What’s NUE in India and Why Does Amazon Want a Piece?
Quick respond codes for Bharat Interface for Money, left, and PayTM online payment at a roadside food stall in Mumbai. (Photographer: Dhiraj Singh/Bloomberg)

What’s NUE in India and Why Does Amazon Want a Piece?

Cash may be king in India, but with smartphone usage heading toward 1 billion, online payments are catching up. Digital transactions doubled in the last two years, faster than any major country outside China, and are forecast to reach $2 trillion in 2023. Such exponential growth hasn’t been trouble-free, however, leading to concern about the wisdom of relying on a single payments system. That has global tech giants including Amazon, Facebook and Google lining up for the chance to build a new platform to handle electronic money flows -- and reap an expected bounty in fees.

1. What’s the system now?

Digital transactions are processed by the National Payments Corporation of India, a non-profit, umbrella organization backed by more than 50 retail banks. In operation since 2016, its Unified Payments Interface allows users to link their mobile phone numbers to their bank accounts. That’s made transferring and receiving money via apps as easy as sending a text message, at minimal cost. With several payment apps to choose from and a quick and simple interface, its popularity has soared: The platform processed transactions amounting to 31.7 trillion rupees ($450 billion) from April 2020 to January 2021. It handled about half of India’s nearly 41 billion retail online transactions, which are expected to double this year.

2. What’s the problem?

As the traffic builds, it’s getting riskier to depend on one system. During the pandemic, with people spending more time at home and relying on the internet for shopping and entertainment, there’s been a rising incidence of internet fraud, cyber-crimes and transactions that got reversed or declined, including at top banks and NPCI. In February, some transactions by mutual fund investors were disrupted during an upgrade of the system. To address the “risk concentration” of only one platform and offer consumers more options, the Reserve Bank of India in 2020 invited private companies to bid for a license to set up a new platform.

3. What’s the lure?

Referred to (for now) as the New Umbrella Entity or NUE, the platform will be for-profit and allowed to charge fees for transactions, unlike the existing system. The new entity or entities will be able to earn interest from the float that customers maintain in their online shopping accounts. A promoter will hold at least 25% and up to 40% in the operator and must be an Indian resident. Foreign companies can own a maximum 25%, so are teaming up with local players. The deadline for applications is March 31, and the selection process is expected to take several months. It’s possible two licenses might be awarded for two new networks; the RBI hasn’t been specific.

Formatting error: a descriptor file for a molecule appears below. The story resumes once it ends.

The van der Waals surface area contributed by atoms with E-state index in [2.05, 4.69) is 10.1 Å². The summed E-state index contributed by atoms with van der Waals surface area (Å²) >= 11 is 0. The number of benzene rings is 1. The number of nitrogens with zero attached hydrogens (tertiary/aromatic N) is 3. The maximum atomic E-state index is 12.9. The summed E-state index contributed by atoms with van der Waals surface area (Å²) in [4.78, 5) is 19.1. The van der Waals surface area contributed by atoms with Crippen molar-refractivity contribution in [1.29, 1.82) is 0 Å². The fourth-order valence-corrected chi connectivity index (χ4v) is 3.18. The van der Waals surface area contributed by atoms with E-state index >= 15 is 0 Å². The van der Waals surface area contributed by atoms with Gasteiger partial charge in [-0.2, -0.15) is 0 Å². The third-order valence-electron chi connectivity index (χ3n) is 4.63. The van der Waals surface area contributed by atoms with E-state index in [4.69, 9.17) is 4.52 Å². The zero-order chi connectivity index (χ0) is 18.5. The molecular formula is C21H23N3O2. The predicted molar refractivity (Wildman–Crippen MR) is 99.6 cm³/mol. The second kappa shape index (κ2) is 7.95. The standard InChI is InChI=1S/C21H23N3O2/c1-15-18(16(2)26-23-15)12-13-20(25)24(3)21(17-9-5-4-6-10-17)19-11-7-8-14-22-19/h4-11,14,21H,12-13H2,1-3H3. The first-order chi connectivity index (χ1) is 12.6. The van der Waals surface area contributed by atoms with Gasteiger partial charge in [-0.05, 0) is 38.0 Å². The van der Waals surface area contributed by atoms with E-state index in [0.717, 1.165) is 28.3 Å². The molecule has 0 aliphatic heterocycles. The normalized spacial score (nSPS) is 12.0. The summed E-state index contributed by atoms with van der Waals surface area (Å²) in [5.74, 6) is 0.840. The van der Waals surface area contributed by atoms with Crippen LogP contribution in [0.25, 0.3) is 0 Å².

What’s NUE in India and Why Does Amazon Want a Piece?

4. Who has applied?

So far six groups:

  • A consortium consisting of Amazon, Visa Inc., Indian private lenders ICICI Bank Ltd and Axis Bank, and two financial-services startups, Pine Labs and BillDesk.
  • Another group is led by Asia’s richest man, Mukesh Ambani, and his Reliance Industries, partnering with Facebook and Alphabet Inc.’s Google, which invested more than $10 billion in Reliance’s digital services unit, Jio Platforms, in 2020.
  • India’s digital payments leader Paytm has joined with ride-hailing startup Ola and at least five companies.
  • The Tata Group -- India’s biggest conglomerate -- combined with Mastercard Inc., telecom operator Bharti Airtel Ltd and two Indian banks, HDFC and Kotak.
  • Financial Software and Systems is applying with Indian Bank, Central Bank of India, National Bank for Agriculture and Rural Development and India Post Payments Bank Ltd.
  • U.S.-based payments firm FIS joined with Union Bank of India and Punjab National Bank.

5. What’s in it for customers?

The systems will operate in parallel, increasing options for users. Those running the platforms will have to compete, possibly offering incentives to online vendors in a bid to gain market share. Eventually that will help boost transaction volumes for both platforms as e-commerce expands and reaches deeper into India’s unbanked hinterland. In the World Bank’s most recent report on financial inclusion in 2017, some 190 million Indians did not have a bank account and more than half did not make or receive digital payments. A key benefit: Customers faced with a failed transaction currently have few options. In the new regime, they’ll be able to try the other platform.

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